Have we learned anything about employee engagement from the findings of three decades’ survey results? Are there any lessons to can pass on?
We’ve been taking a look at the strategies of some of our most successful clients and comparing them with others’. And there are three consistent messages which come through.
1. Clarify what you mean by employee engagement: it’s easy to assume that everyone shares the same understanding of the nature and meaning of engagement, and of its impact on organisational performance. In practice definitions and understanding vary considerably, making it much more difficult to manage. Distinguish two key strands – employee satisfaction and employee commitment. Managing satisfaction with key aspects of working life is more basic and often easier than creating commitment. But both are necessary.
2.Devise a clear, understandable strategy and communicate to managers throughout the organisation: It’s important not to rely solely on exhortation. The most effective strategies usually include four ‘M’s
- Measurement of engagement levels throughout the organisation, using professionally designed surveys
- Mapping of engagement in different areas and analysis of needs – highlighting where employees are most and least turned on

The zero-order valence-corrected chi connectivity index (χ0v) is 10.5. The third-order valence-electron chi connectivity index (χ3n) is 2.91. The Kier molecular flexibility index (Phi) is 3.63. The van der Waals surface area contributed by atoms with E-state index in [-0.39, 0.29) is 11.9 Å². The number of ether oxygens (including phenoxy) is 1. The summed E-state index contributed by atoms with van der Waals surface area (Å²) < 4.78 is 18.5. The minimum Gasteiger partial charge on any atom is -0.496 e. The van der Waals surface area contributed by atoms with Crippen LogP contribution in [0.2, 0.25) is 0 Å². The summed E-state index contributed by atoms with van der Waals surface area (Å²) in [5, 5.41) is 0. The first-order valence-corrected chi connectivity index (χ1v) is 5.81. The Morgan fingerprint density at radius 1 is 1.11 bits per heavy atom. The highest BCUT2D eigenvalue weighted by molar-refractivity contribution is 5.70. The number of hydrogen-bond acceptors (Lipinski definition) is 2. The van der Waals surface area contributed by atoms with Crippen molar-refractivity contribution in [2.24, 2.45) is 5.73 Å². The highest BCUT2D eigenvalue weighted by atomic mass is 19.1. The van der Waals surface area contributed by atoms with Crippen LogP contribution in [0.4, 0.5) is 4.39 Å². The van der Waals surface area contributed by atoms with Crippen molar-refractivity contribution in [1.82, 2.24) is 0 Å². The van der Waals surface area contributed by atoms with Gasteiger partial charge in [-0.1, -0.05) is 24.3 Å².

- Management (dedicated) of specific projects / programmes geared to known needs
- Monitoring of progress on a planned, regular basis.
3.Identify and manage the key drivers of engagement in your business: these vary among organisations but frequently they include
- Availability of adequate equipment and other resources – including time
- Effective internal communication
- A strong teamwork culture and commitment to mutual support
- Supportive, facilitative line management who provide encouragement, rewards and positive feedback for good performance
- Longer term career development opportunities
- Visible leaders who demonstrably work hard to stay in touch with employee opinion
Where these three elements are both present, and rated highly by employees, we tend to find that those same employees will demonstrate high levels of pride in and commitment to the business and a strong identification achievement of its goals. In other words, they’ll be engaged.
Most of these points will probably seem like common sense – and indeed they are. But they are not easy to achieve. In future blogs I’ll be unpicking the experience of these companies and exploring the ins and outs of just how they have created such impressive and successful workplaces.